unit and acceptance testing, automation, productivity

The case for creating a merge commit

Of the three merge options that GitHub offers, "Create a merge commit" is my current favorite.

"Which merge strategy to use" has become as classic debate in the software development circles, much like "Tabs vs. Spaces" or "Vim vs. Emacs." I was recently involved in one such conversation. It wasn't the first time, and it certainly won't be the last. The following is the result of that conversation, a note for my future self on where my thinking was in 2022.

Why "Create a merge commit" is the best...

My whole argument rests on the value of having a tidy Git history and small, atomic, well-crafted commits. I won't delve much into that, but I added some links at the end of the post that argument its value.

Assuming we agree on the benefits of a tidy Git history, then "Create a merge commit" is the best strategy because it makes it easier to understand how individual pieces of code changed.

When you "Squash and merge," you compress the many small steps that comprise your PR into a single commit, losing nuance. "Rebase and merge" keeps all the small steps, but the git log on your main branch becomes overwhelming.

"Create a merge commit" is the best of both worlds. It maintains the small changes while allowing for 30,000 feet view of the history via git log --first-parent. The --first-parent flag makes the log show only the merge commits, simulating the history that would result from the "Squash and merge" approach.

Software development is mostly editing existing code. We spend lots of time optimizing for readability. It also makes sense to optimize for understanding how the code came to be in its current state.

A common counterargument is that the GitHub PR will still contain all the commits, plus the valuable code review discussion. Using "Squash and merge" won't delete that information, so why not make the Git history on the main branch more condensed while allowing for noisy commits in feature branches?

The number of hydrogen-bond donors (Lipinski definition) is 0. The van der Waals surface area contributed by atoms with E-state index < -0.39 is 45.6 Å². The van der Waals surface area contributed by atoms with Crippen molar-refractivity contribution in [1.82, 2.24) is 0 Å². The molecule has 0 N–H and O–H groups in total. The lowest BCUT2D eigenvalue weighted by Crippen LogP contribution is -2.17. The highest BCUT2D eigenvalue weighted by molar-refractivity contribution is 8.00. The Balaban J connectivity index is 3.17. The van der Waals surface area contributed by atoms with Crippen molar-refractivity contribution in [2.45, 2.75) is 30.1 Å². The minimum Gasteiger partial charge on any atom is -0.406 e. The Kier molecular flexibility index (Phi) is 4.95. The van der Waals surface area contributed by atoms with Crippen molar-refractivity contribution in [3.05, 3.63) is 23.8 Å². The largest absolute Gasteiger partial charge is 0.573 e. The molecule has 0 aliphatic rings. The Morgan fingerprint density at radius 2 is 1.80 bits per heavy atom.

I find it's better to have all that information already available in Git without going to search for it on GitHub, regardless of how advanced GitHub searching capabilities are.

Other points in favor of keeping your small commits in the main branch are that it makes bisecting and reverting easier, even though both are admittedly not frequent—maybe because we don't make small enough commits?

...or is it?

Software development is a game of tradeoffs. In the same way that the answer to "Should I go native or cross-platform?" is "It depends," choosing which merge strategy to use requires considering many factors.

I already mentioned my assumptions on working in a certain way: small steps, small commits, tidy Git history. That is my favorite way of working. It's also a strategy that smarter folks than me recommend. See for example Kent Beck's SB chages and GeePaw Hill's MMMSS.

But my favorite way of working is not the bestâ„¢ way. I've seen plenty of successful products with what I would call poor Git and GitHub hygiene. They were generating revenue and their teams were still able to add features and fix bugs. At the end of the day, what matters is to find a workflow that suits your team well and lets you deliver. Don't worry about the approval of internet pontificators such as myself.

A good case for "Squash and merge," for example, is in long-lived codebases with many contributors. Trading granularity to contain the explosion in commits in the history is beneficial there.

A small team of developers all comfortable with using interactive rebase to tidy up their branches before finishing up a PR might opt for "Rebase and merge" so that the history on the main branch is linear.

Again, it depends.

One of the few benefits of getting older is that you gain perspective. I clearly remember a younger version of me arguing that "Rebase and merge" was the best strategy, the one true way.

It's entirely possible I'm wrong today. Maybe my future self will have battle scars that will make him recoil at the thought of using "Create a merge commit." Let's all be mindful of the end-of-history illusion and open to the possibility that our opinions might, and most certainly will, change in the future.

Further Readings

To learn more about the value of small, atomic commits and having a tidy Git history, see:

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